Check the brake pins. If the pads are hanging up on the pins, they may drag against the rotor and create heat. They may drag because they need lubricant, or because there is some wear or corrosion on the pins that is keeping the pads from moving freely. They make a special high temp grease for brake pad pins; you can get it at most any auto parts store.
Clean the brake piston. If the piston can't retract fully, it may be putting slight pressure on the brake pads, causing them to drag. Take the caliper off, put a small 1/4" piece of plywood between the pads, and squeeze the brake. This will extend the piston, and the plywood keeps the piston from extending too far. You can do it without the plywood, but just keep a close eye on the piston as you extend it. Once it's extended, spray it thoroughly with brake cleaner. Take a piece of nylon rope (you don't want it to shed fibers), soak it in brake cleaner, and use the rope wrapped around the piston to scrub it and remove any stubborn grime. Push the piston back into the caliper.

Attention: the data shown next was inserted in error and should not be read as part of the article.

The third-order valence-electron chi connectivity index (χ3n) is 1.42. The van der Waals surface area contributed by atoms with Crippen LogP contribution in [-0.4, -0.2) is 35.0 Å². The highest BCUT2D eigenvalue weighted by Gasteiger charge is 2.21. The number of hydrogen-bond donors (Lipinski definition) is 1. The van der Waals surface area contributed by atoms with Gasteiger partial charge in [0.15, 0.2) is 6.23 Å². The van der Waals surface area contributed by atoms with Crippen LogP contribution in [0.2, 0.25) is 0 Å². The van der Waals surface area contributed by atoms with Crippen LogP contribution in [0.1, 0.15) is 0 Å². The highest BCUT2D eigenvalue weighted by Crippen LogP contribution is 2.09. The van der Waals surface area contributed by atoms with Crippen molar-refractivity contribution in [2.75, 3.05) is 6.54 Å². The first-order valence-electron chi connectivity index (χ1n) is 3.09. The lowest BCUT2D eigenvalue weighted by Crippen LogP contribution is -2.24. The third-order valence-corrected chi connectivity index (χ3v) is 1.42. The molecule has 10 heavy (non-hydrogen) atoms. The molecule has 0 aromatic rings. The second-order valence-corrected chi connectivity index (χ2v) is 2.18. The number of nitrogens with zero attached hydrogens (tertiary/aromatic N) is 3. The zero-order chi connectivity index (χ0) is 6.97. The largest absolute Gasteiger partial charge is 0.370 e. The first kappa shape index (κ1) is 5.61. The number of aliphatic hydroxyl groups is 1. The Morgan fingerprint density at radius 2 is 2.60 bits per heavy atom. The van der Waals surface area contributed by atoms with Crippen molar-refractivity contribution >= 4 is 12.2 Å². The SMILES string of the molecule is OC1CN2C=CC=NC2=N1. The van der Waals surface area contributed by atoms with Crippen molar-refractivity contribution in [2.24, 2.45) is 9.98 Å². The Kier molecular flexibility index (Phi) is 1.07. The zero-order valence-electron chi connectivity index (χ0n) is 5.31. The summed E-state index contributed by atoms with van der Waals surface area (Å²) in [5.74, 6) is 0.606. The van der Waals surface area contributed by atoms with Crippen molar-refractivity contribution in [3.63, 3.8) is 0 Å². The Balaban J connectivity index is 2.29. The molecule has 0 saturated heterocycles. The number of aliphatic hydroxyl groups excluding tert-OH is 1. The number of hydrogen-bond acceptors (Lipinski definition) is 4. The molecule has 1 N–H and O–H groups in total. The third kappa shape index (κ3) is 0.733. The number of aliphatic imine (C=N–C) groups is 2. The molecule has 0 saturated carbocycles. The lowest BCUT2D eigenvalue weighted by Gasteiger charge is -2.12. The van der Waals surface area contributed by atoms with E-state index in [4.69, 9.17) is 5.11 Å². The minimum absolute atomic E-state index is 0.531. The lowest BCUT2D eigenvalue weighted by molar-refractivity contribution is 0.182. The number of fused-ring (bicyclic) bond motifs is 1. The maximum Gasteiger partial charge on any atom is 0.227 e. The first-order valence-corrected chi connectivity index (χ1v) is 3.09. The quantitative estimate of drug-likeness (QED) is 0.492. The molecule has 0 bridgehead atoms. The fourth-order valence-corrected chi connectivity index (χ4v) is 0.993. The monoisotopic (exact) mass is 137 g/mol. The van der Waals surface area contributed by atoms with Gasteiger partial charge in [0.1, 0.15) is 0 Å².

I'd also bleed the brakes, to be sure.
There's always a chance the rotor is warped, which might cause brake drag, but it'd likely you'd notice that when you were braking while riding.
"No matter where you go, there you are."